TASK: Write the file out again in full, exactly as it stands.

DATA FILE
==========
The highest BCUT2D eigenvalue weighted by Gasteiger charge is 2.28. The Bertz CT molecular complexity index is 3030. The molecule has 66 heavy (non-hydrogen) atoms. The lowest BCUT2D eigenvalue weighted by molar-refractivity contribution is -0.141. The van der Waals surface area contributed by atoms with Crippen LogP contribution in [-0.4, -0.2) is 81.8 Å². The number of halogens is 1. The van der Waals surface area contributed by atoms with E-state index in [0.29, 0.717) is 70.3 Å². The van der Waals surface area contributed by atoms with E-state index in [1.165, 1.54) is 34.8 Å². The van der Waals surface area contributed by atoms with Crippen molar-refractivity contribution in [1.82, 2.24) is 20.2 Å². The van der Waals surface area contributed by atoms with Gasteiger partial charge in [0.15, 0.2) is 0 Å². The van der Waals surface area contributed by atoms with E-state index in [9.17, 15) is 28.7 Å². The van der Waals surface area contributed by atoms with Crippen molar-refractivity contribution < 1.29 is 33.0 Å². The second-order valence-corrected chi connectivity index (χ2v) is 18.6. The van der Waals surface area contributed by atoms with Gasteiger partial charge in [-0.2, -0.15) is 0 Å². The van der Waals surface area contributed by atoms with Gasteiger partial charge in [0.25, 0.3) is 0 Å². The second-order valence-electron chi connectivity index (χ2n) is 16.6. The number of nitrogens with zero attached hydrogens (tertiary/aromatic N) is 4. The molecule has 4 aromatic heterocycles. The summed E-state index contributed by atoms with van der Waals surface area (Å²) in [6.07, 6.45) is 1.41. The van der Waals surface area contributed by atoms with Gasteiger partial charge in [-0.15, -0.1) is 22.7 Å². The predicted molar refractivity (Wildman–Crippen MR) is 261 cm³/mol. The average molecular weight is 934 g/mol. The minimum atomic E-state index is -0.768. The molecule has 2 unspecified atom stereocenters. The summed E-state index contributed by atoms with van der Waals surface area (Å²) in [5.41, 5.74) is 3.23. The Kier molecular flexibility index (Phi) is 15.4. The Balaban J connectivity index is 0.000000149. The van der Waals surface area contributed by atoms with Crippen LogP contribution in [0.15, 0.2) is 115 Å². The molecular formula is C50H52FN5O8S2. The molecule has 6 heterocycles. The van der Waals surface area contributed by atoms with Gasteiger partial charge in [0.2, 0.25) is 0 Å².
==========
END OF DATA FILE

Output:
The highest BCUT2D eigenvalue weighted by Gasteiger charge is 2.28. The Bertz CT molecular complexity index is 3030. The molecule has 66 heavy (non-hydrogen) atoms. The lowest BCUT2D eigenvalue weighted by molar-refractivity contribution is -0.141. The van der Waals surface area contributed by atoms with Crippen LogP contribution in [-0.4, -0.2) is 81.8 Å². The number of halogens is 1. The van der Waals surface area contributed by atoms with E-state index in [0.29, 0.717) is 70.3 Å². The van der Waals surface area contributed by atoms with E-state index in [1.165, 1.54) is 34.8 Å². The van der Waals surface area contributed by atoms with Crippen molar-refractivity contribution in [1.82, 2.24) is 20.2 Å². The van der Waals surface area contributed by atoms with Gasteiger partial charge in [0.15, 0.2) is 0 Å². The van der Waals surface area contributed by atoms with E-state index in [9.17, 15) is 28.7 Å². The van der Waals surface area contributed by atoms with Crippen molar-refractivity contribution < 1.29 is 33.0 Å². The second-order valence-corrected chi connectivity index (χ2v) is 18.6. The van der Waals surface area contributed by atoms with Gasteiger partial charge in [-0.2, -0.15) is 0 Å². The van der Waals surface area contributed by atoms with Gasteiger partial charge in [0.25, 0.3) is 0 Å². The second-order valence-electron chi connectivity index (χ2n) is 16.6. The number of nitrogens with zero attached hydrogens (tertiary/aromatic N) is 4. The molecule has 4 aromatic heterocycles. The summed E-state index contributed by atoms with van der Waals surface area (Å²) in [6.07, 6.45) is 1.41. The van der Waals surface area contributed by atoms with Gasteiger partial charge in [-0.15, -0.1) is 22.7 Å². The predicted molar refractivity (Wildman–Crippen MR) is 261 cm³/mol. The average molecular weight is 934 g/mol. The minimum atomic E-state index is -0.768. The molecule has 2 unspecified atom stereocenters. The summed E-state index contributed by atoms with van der Waals surface area (Å²) in [5.41, 5.74) is 3.23. The Kier molecular flexibility index (Phi) is 15.4. The Balaban J connectivity index is 0.000000149. The van der Waals surface area contributed by atoms with Crippen LogP contribution in [0.15, 0.2) is 115 Å². The molecular formula is C50H52FN5O8S2. The molecule has 6 heterocycles. The van der Waals surface area contributed by atoms with Gasteiger partial charge in [0.2, 0.25) is 0 Å².